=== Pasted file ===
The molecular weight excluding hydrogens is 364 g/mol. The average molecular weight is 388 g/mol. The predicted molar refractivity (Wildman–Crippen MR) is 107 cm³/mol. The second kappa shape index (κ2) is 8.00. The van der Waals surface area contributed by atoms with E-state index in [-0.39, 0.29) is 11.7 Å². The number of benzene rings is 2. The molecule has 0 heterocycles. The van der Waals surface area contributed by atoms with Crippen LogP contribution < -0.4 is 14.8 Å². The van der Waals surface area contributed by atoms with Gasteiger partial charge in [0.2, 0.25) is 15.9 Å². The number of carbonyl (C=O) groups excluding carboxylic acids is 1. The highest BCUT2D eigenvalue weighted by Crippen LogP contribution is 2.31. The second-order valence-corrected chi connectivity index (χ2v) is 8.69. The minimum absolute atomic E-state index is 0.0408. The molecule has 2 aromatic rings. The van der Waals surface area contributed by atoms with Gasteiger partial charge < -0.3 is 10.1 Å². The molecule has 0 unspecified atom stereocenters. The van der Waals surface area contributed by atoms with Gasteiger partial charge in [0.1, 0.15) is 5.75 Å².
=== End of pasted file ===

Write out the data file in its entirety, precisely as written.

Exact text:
The molecular weight excluding hydrogens is 364 g/mol. The average molecular weight is 388 g/mol. The predicted molar refractivity (Wildman–Crippen MR) is 107 cm³/mol. The second kappa shape index (κ2) is 8.00. The van der Waals surface area contributed by atoms with E-state index in [-0.39, 0.29) is 11.7 Å². The number of benzene rings is 2. The molecule has 0 heterocycles. The van der Waals surface area contributed by atoms with Crippen LogP contribution < -0.4 is 14.8 Å². The van der Waals surface area contributed by atoms with Gasteiger partial charge in [0.2, 0.25) is 15.9 Å². The number of carbonyl (C=O) groups excluding carboxylic acids is 1. The highest BCUT2D eigenvalue weighted by Crippen LogP contribution is 2.31. The second-order valence-corrected chi connectivity index (χ2v) is 8.69. The minimum absolute atomic E-state index is 0.0408. The molecule has 2 aromatic rings. The van der Waals surface area contributed by atoms with Gasteiger partial charge < -0.3 is 10.1 Å². The molecule has 0 unspecified atom stereocenters. The van der Waals surface area contributed by atoms with Gasteiger partial charge in [0.1, 0.15) is 5.75 Å².